13 years.

1 month.

8 days.

How do you measure an era of one’s life (ok, that sounds a little cheesily Rent-esquebut you get the point).

That’s how long I lived in New York City—that sprawling, electric rainforest of cultures, experiences and concrete. Lots of concrete. Love it or hate it (or love to hate it), it’s a city that demands to be respected and pushes you to the edge.

I arrived there one week before turning 18 to embark on the dream of an acting career. I left at 31 to embark on an evolved version of my dream: to bring orgasm to the world through acting in film (if you had asked me two years ago if I would have ever written that sentence, I would have looked at you like you had three heads).

I lived in Washington Square, Kips Bay, South Williamsburg, Clinton Hill, Morningside Heights,Yorkville, Washington Heights, Cobble Hill, Astoria and East Elmhurst (with a 2 week stint in Midwood, Brooklyn thrown in for good measure).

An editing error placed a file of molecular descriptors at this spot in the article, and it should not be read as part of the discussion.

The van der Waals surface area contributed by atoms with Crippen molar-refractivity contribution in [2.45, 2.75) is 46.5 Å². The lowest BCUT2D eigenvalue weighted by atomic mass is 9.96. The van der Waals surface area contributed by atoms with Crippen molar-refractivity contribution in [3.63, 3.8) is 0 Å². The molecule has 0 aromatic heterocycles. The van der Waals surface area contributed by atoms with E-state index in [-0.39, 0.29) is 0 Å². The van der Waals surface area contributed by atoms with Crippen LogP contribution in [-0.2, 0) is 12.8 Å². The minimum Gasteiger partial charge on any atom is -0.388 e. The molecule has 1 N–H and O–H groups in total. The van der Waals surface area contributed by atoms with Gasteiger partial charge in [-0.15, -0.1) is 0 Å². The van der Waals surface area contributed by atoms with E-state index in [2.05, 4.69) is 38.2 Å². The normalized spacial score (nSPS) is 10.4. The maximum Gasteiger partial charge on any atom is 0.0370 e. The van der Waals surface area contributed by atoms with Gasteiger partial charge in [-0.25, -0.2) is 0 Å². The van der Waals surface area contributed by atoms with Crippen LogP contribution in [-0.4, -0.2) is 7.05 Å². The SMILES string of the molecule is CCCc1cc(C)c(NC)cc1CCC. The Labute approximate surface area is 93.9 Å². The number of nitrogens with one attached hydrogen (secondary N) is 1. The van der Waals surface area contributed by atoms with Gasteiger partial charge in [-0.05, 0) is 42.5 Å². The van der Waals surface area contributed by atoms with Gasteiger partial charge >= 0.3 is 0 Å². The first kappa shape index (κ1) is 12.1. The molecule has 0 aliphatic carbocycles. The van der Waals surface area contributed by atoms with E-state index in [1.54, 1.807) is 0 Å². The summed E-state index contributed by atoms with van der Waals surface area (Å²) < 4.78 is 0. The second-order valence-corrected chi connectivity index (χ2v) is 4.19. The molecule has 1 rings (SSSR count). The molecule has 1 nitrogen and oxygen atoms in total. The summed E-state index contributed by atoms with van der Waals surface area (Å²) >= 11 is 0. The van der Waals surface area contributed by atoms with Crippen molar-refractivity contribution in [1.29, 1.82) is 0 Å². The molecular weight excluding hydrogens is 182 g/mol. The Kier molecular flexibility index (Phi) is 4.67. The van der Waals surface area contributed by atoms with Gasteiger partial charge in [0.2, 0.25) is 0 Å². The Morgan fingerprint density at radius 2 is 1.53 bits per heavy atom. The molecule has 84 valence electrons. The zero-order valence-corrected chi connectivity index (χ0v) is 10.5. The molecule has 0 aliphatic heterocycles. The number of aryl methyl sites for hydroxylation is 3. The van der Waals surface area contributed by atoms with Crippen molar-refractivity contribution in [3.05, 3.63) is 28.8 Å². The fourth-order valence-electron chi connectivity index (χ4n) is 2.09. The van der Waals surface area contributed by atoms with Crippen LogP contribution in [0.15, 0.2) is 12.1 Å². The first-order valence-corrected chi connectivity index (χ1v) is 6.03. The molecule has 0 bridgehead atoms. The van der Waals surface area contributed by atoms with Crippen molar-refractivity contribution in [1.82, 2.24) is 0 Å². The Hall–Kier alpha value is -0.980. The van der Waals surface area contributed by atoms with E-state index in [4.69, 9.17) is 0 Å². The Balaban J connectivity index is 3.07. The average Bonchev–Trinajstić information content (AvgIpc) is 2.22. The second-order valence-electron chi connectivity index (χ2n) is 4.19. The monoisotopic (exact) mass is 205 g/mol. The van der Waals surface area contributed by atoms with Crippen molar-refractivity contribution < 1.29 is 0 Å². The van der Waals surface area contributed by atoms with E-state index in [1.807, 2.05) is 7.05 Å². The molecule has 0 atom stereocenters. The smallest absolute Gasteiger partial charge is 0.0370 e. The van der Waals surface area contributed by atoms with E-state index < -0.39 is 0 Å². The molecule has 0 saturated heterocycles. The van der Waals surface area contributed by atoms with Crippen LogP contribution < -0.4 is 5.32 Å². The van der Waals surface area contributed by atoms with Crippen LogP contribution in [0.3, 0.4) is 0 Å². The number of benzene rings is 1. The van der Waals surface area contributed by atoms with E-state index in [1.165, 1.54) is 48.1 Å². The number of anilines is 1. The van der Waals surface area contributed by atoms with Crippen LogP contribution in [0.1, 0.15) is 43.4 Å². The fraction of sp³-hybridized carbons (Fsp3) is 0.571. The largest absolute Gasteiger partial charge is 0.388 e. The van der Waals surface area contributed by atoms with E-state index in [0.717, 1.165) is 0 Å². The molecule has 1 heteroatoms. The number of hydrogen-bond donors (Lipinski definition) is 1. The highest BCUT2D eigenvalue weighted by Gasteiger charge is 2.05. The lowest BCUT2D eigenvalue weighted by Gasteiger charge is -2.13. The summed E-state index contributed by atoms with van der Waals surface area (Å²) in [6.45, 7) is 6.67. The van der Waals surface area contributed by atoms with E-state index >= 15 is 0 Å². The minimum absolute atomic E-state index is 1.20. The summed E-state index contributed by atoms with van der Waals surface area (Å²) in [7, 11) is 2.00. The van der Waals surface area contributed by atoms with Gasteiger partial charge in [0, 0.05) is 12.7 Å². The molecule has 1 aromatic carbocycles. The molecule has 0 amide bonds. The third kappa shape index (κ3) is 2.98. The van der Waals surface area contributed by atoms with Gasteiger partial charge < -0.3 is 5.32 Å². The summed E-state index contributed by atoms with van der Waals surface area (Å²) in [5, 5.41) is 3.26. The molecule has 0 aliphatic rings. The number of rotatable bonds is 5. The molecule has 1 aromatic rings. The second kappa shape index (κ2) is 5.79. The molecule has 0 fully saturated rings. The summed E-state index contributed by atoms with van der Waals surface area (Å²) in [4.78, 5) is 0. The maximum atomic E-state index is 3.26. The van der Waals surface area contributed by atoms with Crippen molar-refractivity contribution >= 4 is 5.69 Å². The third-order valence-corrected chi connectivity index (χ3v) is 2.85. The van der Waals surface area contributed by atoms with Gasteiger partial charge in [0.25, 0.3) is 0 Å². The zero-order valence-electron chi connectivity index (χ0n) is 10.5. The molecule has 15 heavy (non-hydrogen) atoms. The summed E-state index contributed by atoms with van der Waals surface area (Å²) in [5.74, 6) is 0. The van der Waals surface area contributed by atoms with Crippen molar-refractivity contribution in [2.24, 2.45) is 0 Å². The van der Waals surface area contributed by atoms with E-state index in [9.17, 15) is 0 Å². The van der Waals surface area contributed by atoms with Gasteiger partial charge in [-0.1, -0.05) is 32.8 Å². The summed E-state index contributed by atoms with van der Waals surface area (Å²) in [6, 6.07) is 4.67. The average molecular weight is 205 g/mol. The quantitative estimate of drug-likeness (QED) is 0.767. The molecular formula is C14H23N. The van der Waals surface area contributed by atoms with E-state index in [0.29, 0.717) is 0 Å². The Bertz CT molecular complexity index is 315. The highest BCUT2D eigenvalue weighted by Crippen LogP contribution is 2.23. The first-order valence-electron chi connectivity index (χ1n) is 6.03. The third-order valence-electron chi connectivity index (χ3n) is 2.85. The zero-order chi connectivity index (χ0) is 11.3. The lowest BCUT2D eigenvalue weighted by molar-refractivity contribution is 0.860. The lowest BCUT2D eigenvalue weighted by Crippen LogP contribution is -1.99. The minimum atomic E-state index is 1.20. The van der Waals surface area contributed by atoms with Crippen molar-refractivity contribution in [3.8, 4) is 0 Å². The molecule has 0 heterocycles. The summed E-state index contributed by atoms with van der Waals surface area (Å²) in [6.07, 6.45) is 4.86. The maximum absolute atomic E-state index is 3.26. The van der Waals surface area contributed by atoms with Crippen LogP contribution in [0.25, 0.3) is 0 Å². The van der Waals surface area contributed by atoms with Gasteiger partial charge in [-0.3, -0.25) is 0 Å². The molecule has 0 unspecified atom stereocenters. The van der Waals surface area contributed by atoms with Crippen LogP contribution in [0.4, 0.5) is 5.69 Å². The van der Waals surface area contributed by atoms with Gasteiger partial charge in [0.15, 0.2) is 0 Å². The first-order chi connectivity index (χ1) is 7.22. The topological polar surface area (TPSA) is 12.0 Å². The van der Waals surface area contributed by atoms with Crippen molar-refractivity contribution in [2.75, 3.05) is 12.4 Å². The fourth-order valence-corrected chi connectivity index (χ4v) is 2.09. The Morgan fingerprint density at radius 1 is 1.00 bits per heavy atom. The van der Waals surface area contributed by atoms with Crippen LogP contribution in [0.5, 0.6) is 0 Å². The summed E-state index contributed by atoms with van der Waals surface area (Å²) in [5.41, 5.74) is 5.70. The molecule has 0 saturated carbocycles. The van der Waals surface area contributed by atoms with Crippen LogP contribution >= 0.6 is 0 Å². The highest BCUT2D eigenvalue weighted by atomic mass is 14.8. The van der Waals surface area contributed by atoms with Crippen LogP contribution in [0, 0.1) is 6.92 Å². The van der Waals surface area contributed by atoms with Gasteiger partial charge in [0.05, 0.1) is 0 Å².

I was in Brooklyn during 9/11 (four days after my 21st birthday), walked from the Upper East Side to Times Square during the 2003 blackout and spent part of my last evening in the city at Occupy Wall Street.

I worked in the offices of NYU, behind the bar of an East Village 24-hour diner, taught in the studios of numerous yoga spots, served coffee at the Washington Heights Starbucks, sold jewelry at a fine crafts gallery in Brooklyn, and coached many people in the subtle but extraordinary practice of Orgasmic Meditation.

I performed in theatres in the Lower East Side, Times Square, Hells Kitchen, the Upper West Side, Chinatown, and both the East and West Village. I co-founded a theatre company that is still going strong and co-wrote/co-produced a play that went on to the 2007 NYC Fringe Festival. I shot an indie film and numerous commercials all over the tri-state area.

And yet, none of this really matters on the surface. What stays with me is the feeling I have when I look back. The lightness and freedom when I fall into a pile of fresh snow (immediately followed by the dread I feel when hiking through the dirt slush that hugs the curb for the next 3 months). The sticky, thick wetness of a NYC apartment in summer—sans air conditioning. The electric buzz of Times Square blinking her offerings to tourists hungry for…well…whatever they can imagine.